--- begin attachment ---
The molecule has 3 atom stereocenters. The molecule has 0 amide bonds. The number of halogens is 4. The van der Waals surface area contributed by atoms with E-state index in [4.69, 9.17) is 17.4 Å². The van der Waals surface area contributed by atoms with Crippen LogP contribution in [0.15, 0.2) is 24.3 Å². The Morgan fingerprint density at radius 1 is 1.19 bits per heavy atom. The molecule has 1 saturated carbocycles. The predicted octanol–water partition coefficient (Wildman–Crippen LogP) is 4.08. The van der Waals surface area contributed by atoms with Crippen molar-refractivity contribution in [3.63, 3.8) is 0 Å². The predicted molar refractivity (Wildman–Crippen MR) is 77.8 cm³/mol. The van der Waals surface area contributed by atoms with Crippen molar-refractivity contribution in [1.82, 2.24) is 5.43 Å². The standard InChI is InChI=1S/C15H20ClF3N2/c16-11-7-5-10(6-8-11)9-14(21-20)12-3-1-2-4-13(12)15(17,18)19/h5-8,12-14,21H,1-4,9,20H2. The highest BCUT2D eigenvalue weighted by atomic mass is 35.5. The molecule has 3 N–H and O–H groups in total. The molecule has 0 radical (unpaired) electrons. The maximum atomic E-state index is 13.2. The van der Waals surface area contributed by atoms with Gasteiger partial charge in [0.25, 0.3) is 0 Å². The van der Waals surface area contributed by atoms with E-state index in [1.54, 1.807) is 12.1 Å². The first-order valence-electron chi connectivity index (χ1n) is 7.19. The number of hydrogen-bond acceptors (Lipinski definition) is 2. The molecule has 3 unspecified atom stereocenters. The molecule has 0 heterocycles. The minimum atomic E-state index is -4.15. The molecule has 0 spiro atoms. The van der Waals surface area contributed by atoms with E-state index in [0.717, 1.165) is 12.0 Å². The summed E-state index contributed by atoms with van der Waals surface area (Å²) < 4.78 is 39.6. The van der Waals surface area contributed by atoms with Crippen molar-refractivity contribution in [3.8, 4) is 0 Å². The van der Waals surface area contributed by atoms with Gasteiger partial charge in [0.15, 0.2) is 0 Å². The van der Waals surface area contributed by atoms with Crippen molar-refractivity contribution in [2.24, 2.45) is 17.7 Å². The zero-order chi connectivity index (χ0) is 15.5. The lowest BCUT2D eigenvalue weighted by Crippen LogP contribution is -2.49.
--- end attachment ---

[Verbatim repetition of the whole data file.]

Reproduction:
The molecule has 3 atom stereocenters. The molecule has 0 amide bonds. The number of halogens is 4. The van der Waals surface area contributed by atoms with E-state index in [4.69, 9.17) is 17.4 Å². The van der Waals surface area contributed by atoms with Crippen LogP contribution in [0.15, 0.2) is 24.3 Å². The Morgan fingerprint density at radius 1 is 1.19 bits per heavy atom. The molecule has 1 saturated carbocycles. The predicted octanol–water partition coefficient (Wildman–Crippen LogP) is 4.08. The van der Waals surface area contributed by atoms with Crippen molar-refractivity contribution in [3.63, 3.8) is 0 Å². The predicted molar refractivity (Wildman–Crippen MR) is 77.8 cm³/mol. The van der Waals surface area contributed by atoms with Crippen molar-refractivity contribution in [1.82, 2.24) is 5.43 Å². The standard InChI is InChI=1S/C15H20ClF3N2/c16-11-7-5-10(6-8-11)9-14(21-20)12-3-1-2-4-13(12)15(17,18)19/h5-8,12-14,21H,1-4,9,20H2. The highest BCUT2D eigenvalue weighted by atomic mass is 35.5. The molecule has 3 N–H and O–H groups in total. The molecule has 0 radical (unpaired) electrons. The maximum atomic E-state index is 13.2. The van der Waals surface area contributed by atoms with Gasteiger partial charge in [0.25, 0.3) is 0 Å². The van der Waals surface area contributed by atoms with E-state index in [1.54, 1.807) is 12.1 Å². The first-order valence-electron chi connectivity index (χ1n) is 7.19. The number of hydrogen-bond acceptors (Lipinski definition) is 2. The molecule has 3 unspecified atom stereocenters. The molecule has 0 heterocycles. The minimum atomic E-state index is -4.15. The molecule has 0 spiro atoms. The van der Waals surface area contributed by atoms with E-state index in [0.717, 1.165) is 12.0 Å². The summed E-state index contributed by atoms with van der Waals surface area (Å²) < 4.78 is 39.6. The van der Waals surface area contributed by atoms with Crippen molar-refractivity contribution in [3.8, 4) is 0 Å². The van der Waals surface area contributed by atoms with Gasteiger partial charge in [0.15, 0.2) is 0 Å². The van der Waals surface area contributed by atoms with Crippen molar-refractivity contribution in [2.24, 2.45) is 17.7 Å². The zero-order chi connectivity index (χ0) is 15.5. The lowest BCUT2D eigenvalue weighted by Crippen LogP contribution is -2.49.